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  1. Book ImageThe Feminine Mystique

    Betty Friedan, Anna Quindlen

    “If you’ve never read it, read it now.”—Arianna Huffington, O, The Oprah Magazine

Discussion Questions

  1. “The image by which modern American women live also leave[s] something out….This image—created by the women’s magazines, by advertisements, television, movies, novels, columns and books, by experts on marriage and the family, child psychology, sexual adjustment and by the popularizers of sociology and psychoanalysis—shapes women’s lives today and mirrors their dreams.” Betty Friedan first published these words in 1963 when the media’s picture of a woman as wife and mother was certainly leaving something out. What has changed from the image of thirty years ago and what has not? What is today’s image leaving out?
  2. “The feminine mystique says that the highest value and the only commitment for women is the fulfillment of their own femininity….But however special and different, [this femininity] is in no way inferior to the nature of man; it may even in certain respects be superior.” Does the idea that women’s differences give them a kind of superiority—or at least a certain advantage—have any currency today? In what ways do you see it expressed? Do you think it holds any truth?
  3. Betty Friedan writes: “I never knew a woman, when I was growing up, who used her mind, played her own part in the world, and also loved, and had children.” Discuss how the tension between work and family operates for women today. Are the expectations of men and women different in this regard? Have expectations changed? Do the scars of the feminine mystique play a role in this issue today?
  4. Friedan argues that women were choosing marriage in order to avoid their fears about establishing their own identity and handling the fear and uncertainty that come with being alone. Do you agree with her assessment? Do you agree with the causes she cites: Margaret Mead, Freud and sex-directed education, the aftermath of World War II? Do women today marry for the same reasons?
  5. Are immaturity and dependency words that are still associated with femininity? What are the qualities that the word “woman” connotes today? Discuss the possible origins of these connotations.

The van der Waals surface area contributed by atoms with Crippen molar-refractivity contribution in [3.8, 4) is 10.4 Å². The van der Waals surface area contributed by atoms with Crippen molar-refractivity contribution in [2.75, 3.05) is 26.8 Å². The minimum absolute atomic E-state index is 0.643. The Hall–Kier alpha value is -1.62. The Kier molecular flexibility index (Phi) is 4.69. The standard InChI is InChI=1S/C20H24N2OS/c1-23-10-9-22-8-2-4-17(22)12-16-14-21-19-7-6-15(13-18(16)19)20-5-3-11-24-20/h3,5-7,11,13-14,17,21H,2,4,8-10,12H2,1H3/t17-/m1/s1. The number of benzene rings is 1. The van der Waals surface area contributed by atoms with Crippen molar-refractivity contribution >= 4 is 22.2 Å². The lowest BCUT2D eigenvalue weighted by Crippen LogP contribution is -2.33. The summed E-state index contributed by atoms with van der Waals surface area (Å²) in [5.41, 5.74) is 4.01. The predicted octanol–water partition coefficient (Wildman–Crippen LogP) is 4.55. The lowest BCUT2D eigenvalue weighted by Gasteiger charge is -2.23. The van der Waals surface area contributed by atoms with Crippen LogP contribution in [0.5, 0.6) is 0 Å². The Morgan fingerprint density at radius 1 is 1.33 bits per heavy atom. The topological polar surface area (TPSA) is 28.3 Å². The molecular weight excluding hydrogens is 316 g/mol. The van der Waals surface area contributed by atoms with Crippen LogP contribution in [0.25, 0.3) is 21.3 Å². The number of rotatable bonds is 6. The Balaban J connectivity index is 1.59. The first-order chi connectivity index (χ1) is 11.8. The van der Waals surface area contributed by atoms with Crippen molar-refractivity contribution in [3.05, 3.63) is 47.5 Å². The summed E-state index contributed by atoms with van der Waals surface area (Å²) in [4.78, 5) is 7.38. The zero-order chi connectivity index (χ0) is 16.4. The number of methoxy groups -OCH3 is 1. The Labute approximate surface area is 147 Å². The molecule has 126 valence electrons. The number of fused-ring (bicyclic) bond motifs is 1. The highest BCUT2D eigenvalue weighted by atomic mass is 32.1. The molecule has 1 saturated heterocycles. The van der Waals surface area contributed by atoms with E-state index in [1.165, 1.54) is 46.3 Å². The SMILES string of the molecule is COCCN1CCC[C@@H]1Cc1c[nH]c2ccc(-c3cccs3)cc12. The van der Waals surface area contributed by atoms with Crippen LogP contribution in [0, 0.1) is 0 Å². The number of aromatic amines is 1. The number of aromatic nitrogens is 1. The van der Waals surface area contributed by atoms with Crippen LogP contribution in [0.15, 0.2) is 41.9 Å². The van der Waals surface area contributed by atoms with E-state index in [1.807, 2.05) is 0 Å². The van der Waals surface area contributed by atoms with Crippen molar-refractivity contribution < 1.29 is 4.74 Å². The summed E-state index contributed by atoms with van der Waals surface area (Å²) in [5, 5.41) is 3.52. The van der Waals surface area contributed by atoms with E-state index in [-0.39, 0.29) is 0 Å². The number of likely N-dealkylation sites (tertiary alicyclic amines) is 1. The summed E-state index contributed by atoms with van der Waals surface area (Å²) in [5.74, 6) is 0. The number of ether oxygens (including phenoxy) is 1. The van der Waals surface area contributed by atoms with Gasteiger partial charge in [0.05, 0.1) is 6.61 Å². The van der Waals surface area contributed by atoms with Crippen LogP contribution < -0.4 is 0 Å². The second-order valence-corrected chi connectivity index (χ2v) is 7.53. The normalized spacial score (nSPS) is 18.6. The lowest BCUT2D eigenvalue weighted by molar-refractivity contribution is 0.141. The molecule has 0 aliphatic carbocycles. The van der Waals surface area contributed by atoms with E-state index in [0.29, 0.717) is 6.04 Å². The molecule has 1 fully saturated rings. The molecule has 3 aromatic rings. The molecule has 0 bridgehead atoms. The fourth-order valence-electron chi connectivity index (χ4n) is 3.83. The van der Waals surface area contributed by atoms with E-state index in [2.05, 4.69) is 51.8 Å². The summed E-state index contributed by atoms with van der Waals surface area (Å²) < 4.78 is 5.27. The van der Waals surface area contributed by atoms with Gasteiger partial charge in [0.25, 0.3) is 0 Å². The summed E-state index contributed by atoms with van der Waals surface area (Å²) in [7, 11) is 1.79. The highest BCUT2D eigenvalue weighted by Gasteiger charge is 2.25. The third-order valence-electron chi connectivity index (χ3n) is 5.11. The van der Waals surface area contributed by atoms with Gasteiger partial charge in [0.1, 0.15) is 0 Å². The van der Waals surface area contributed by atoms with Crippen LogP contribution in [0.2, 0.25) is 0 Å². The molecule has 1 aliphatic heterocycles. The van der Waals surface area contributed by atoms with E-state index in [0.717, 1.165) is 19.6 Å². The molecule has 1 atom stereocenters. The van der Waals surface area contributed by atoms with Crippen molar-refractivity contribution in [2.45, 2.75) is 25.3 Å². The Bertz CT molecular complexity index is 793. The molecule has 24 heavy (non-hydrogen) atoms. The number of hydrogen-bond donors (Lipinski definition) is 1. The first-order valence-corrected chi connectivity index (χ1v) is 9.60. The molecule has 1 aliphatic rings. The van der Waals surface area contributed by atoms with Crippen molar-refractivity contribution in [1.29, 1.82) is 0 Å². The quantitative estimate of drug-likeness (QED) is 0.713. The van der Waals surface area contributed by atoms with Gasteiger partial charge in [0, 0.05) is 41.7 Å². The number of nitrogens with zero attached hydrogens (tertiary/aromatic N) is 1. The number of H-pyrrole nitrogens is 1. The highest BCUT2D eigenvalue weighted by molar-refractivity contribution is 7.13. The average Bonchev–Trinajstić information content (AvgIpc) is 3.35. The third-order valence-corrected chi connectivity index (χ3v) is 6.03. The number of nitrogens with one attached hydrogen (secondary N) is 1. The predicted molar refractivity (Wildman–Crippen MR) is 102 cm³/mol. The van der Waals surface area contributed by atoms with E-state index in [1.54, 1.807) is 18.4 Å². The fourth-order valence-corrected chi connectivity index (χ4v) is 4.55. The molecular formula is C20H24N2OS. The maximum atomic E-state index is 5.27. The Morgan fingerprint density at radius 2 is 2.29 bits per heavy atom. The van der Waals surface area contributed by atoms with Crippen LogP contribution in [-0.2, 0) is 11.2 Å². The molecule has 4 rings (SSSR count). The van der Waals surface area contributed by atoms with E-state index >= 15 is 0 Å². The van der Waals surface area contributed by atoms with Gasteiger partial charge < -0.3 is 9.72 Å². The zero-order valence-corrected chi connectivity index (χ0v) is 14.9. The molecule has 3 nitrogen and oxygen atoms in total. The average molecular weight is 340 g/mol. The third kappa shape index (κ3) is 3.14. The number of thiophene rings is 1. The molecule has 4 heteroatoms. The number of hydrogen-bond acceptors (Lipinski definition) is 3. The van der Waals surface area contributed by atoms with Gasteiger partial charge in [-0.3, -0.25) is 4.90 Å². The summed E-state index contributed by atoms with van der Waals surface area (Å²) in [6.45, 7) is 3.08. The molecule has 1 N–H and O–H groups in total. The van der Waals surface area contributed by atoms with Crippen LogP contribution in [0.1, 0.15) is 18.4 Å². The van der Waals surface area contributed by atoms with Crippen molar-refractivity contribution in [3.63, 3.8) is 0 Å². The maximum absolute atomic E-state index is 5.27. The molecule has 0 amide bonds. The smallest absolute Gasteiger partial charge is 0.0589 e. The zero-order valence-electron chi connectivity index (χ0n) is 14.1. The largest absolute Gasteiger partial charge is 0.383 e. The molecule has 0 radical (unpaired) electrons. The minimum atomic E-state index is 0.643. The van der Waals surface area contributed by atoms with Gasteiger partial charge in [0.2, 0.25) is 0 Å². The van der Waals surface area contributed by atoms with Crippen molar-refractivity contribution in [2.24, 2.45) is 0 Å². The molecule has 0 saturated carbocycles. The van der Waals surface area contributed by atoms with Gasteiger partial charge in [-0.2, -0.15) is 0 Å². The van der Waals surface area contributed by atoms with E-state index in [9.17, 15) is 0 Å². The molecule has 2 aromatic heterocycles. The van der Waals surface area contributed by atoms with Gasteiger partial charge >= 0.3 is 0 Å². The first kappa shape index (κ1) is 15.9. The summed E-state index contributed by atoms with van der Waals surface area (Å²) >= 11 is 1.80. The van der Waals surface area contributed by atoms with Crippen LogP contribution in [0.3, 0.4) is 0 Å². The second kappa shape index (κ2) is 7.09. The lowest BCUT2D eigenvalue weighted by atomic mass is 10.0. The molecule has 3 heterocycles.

6. In many of her interviews with housewives, Betty Friedan found that the overwhelming sentiment was: “I feel empty— as if I don’t exist.” However, as the author continues, her inter- views reveal that these unhappy women are not trying to improve their situations. What is the cause of their anguish? Is society forcing women to be unhappy? To what extent are these women responsible for their own situations?
  7. “Perhaps it is only a sick society, unwilling to face its own problems and unable to conceive of goals and purposes equal to the ability and knowledge of its members, that chooses to ignore the strength of women.” Was the society of 1963 sick? What problems was society unwilling to face?
  8. According to the Oxford English Dictionary, the word “feminine” first appeared in old French and was derived from the Latin word for woman (femina). The first definition of “feminism” is “the qualities of females.” What are “the qualities of females”? Are they simply qualities that men do not possess, such as the ability to bear children? If so, is it possible for men to treat women completely equally, despite being unable to share their defining characteristics? If not, what is it that makes men and women different, if anything at all?
  9. Most of the text concerns the experiences of middle-class women. Are their experiences, then and now, different from other women’s?
  10. In “Metamorphosis: Two Generations Later,” Friedan moves into a new generation, which is not as plagued by the feminine mystique as the preceding one. What has changed in the space of time between the first publication of The Feminine Mystique and today? In light of these changes, what is the relevance today of the original text?

Watch: 50 Years of The Feminine Mystique: Melissa Harris-Perry

Watch: 50 Years of The Feminine Mystique: Stephanie Coontz

Watch: 50 Years of The Feminine Mystique: Sandra Gilbert & Susan Gubar

About Betty Friedan

Betty Friedan (1921–2006), a transformational leader of the women’s movement, founded the National Organization for Women (NOW) and authored many works, including The Second Stage, The Fountain of Age, and Life So Far.

Books by Betty Friedan

  1. Book CoverThe Feminine Mystique

    The first student edition of Betty Friedan’s national best seller published in honor of its fiftieth anniversary. The Feminine Mystique forever changed America’s consciousness by defining “the problem that has no name.”More

  2. Book CoverThe Feminine Mystique

    “If you’ve never read it, read it now.”—Arianna Huffington, O, The Oprah MagazineMore

About Anna Quindlen

Anna Quindlen is an award-winning columnist and novelist. She left journalism in 1995 to write fiction full time and has published three bestsellers. She lives in New York City.

Books by Anna Quindlen